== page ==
SELTwo Asian children playing Jenga by Ketut Subiyanto via Pexels

What is SEL?

In a career focused on social and emotional learning (SEL), I’ve learned that educators and parents discuss it a lot, but often, are not speaking the same language. Some mean social skills. Some mean mental health. Some mean resilience in the face of trauma. The list goes on. Somehow SEL has become a magnetic phrase, drawing into its conceptual orbit anything that isn’t academic progress or physical health. Because of this, conversations about SEL have a Tower of Babel feel—a whole lot of talk without much clear understanding.

So what is social emotional learning?

SEL refers to a set of competencies children (and adults) use to interact positively with others, to make, maintain, and deepen relationships, and to constructively engage in social or collective activities—think friendship, school, community, family, and work. SEL competencies help children succeed in school and life.

That’s a pretty broad definition, you say. Good point. So let’s get specific. The Collaborative for Academic Social and Emotional Learning, or CASEL, is a leading organization advocating for effective SEL practices in and out of school. CASEL’s definition of SEL includes five broad competencies, or skills. So what are they, and how do they look in daily life?

A colorful wheel chart lists the five core competencies of Social Emotional Learning: Self-management, Self-awareness, Responsible Decision-making, Relationship skills, and Social Awareness  

1) Self-awareness: Understanding what you’re feeling, and your strengths and weaknesses.

Children with strong self-awareness are good at finding ways to manage their feelings. Think of the child who doesn’t recognize that anger is building up until those feelings are hard to manage. In toddlerhood, this is normal. But by middle school, we expect children to know and be able to say what they are feeling.

2) Self-management: Strategies to manage unwanted emotions and the situations that provoke them. 

This includes emotion regulation strategies like self-talk or taking action to change a distressing situation. Imagine, for example, a child who is upset that a friend seems angry. He reminds himself that his friend is not angry at him, but is angry because of something that happened outside of the friendship.

3) Social awareness: Understanding what others are thinking and feeling.

We do this by paying attention to peoples’ facial expressions, tone of voice, body language, and other behavioral or context clues. Often, this is so automatic that we forget its importance. But imagine having no idea what other people were feeling or what their intentions were. It is a form of social blindness that can cause a lot of challenges.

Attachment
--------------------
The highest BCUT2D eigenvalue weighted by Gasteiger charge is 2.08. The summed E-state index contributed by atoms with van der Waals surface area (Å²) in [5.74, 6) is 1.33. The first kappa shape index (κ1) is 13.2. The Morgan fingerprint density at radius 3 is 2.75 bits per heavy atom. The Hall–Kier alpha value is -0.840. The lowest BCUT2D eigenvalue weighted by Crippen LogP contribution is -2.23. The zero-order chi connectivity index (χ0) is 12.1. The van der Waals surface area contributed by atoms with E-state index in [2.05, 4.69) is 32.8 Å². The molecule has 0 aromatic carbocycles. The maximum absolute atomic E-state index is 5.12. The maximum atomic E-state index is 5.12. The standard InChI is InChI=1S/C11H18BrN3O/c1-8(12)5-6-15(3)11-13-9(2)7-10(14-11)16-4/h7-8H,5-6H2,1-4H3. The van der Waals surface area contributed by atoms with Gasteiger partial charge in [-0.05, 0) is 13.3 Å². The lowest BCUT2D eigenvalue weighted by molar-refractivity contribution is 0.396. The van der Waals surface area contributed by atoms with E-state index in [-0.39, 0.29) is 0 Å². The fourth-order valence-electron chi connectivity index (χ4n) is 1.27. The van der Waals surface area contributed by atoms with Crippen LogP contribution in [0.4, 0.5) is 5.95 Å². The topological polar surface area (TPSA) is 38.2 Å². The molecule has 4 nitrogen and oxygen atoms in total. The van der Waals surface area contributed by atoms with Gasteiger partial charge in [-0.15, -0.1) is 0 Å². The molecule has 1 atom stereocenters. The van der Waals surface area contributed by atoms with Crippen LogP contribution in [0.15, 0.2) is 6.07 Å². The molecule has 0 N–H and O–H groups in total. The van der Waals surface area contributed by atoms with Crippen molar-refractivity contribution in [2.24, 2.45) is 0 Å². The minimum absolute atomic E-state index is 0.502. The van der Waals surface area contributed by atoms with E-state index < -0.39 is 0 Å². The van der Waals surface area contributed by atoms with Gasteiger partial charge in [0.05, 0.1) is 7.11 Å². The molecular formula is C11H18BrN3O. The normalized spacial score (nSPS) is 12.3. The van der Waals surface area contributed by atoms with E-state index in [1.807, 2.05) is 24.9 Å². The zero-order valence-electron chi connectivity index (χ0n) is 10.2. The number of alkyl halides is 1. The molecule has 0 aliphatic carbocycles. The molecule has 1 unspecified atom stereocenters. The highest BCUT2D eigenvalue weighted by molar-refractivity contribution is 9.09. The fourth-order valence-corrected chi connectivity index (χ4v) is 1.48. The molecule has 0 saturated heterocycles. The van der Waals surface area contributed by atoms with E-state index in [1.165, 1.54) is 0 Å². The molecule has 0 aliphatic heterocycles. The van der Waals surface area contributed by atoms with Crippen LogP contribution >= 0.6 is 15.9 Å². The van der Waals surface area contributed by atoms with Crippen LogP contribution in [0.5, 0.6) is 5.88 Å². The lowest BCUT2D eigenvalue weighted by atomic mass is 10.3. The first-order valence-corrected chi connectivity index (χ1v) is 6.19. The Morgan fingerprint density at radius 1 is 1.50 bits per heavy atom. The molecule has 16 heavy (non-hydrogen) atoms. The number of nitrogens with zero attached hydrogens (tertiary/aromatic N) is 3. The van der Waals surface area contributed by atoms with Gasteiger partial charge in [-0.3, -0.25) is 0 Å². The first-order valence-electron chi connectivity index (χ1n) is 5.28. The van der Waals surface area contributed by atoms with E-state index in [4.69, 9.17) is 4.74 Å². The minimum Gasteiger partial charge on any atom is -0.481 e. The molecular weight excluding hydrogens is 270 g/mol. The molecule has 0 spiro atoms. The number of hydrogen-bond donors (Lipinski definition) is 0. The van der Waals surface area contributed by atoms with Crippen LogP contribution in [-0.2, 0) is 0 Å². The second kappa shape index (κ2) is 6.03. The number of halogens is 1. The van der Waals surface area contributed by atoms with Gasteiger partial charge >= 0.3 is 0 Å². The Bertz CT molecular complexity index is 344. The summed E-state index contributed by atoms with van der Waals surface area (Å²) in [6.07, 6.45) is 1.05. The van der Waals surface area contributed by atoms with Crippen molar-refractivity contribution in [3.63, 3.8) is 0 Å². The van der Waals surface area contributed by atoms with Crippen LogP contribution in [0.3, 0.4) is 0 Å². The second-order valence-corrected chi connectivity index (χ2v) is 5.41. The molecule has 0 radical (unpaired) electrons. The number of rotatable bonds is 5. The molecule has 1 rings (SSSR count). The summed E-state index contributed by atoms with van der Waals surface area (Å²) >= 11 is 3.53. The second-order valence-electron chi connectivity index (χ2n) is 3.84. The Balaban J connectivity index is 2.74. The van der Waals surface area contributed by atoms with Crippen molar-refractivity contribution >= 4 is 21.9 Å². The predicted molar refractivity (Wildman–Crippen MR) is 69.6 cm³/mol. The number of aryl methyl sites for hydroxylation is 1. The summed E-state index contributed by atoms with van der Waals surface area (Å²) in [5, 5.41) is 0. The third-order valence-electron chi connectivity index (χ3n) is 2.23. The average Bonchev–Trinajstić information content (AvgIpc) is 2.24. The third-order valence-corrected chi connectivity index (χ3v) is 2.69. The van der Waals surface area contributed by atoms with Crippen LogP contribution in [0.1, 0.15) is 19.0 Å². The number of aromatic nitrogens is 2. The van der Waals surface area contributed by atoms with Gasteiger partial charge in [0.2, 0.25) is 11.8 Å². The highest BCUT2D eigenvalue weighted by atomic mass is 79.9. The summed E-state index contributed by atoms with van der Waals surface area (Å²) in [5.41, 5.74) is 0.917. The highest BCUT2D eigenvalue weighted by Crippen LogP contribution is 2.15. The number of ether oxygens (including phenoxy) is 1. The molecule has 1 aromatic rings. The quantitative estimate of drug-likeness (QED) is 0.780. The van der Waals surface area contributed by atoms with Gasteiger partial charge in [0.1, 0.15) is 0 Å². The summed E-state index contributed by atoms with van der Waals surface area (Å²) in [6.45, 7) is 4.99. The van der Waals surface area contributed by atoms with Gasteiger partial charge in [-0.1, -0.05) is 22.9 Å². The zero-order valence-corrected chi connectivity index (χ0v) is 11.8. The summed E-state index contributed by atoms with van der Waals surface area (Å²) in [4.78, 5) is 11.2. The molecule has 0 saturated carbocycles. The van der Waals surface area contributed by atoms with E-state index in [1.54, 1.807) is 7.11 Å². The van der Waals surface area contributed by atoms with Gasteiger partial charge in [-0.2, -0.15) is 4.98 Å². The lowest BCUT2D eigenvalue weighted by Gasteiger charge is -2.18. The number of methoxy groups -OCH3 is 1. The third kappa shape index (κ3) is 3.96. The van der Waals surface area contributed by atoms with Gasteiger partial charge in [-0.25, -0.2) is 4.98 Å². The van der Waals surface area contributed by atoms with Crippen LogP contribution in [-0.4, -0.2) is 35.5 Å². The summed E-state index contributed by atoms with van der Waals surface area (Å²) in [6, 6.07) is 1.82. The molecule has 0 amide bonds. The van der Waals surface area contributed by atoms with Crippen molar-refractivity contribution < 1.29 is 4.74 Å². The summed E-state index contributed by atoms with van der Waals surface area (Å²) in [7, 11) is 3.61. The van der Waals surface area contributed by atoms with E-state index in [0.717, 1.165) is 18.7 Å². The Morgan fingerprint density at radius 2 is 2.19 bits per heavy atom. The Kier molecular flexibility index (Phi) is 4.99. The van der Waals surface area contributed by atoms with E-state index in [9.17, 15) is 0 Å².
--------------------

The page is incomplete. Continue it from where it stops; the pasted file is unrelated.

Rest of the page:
4) Relationship skills: Being able to work through challenging social situations.

We use social problem-solving all the time, successfully or otherwise. Imagine two children who want to play with the same toy. How do they work that out? Now picture two people who have different ideas about what to do. How do they decide? Conflict, large and small, is a defining feature of human society, and children’s ability to work things out is key to their success.

5) Responsible decision-making: Ethical decision making.

When faced with difficult decisions, how attuned are children to doing the right thing? How well-equipped are they to understand the ethical dimensions of the situations before them and to engage in decision-making processes that incorporate considerations of ethics?


Why is social emotional learning important?

Research reveals that the more children are equipped with each of these skills, the better they do in school and in life. It’s not hard to imagine why—these are competencies that employers look for. They help people build successful families, careers, and contributions to the community.

Hundreds of studies show that children exposed to high-quality social emotional learning curriculum in school fare better socially, emotionally, and behaviorally. And this doesn’t come at the cost of academics—SEL programs produce measurable improvements in test scores as well. 

Schools do their best to touch on SEL skills in the classroom, but it’s not just educators who influence children’s social emotional learning. We know, for example, that when parents are demanding and supportive—combining love and high expectations—their children develop more of the social and emotional competencies we are talking about. It’s important that parents strengthen those skills outside the classroom by modeling it themselves and using additional resources.

Stay Tuned

Parents have a daunting future ahead, with children managing more challenging situations than ever before, and less access to teachers who have been trained to help. In future posts, we’ll take on SEL skills in more detail, and talk more specifically about practical things parents can do to support their child’s social and emotional development.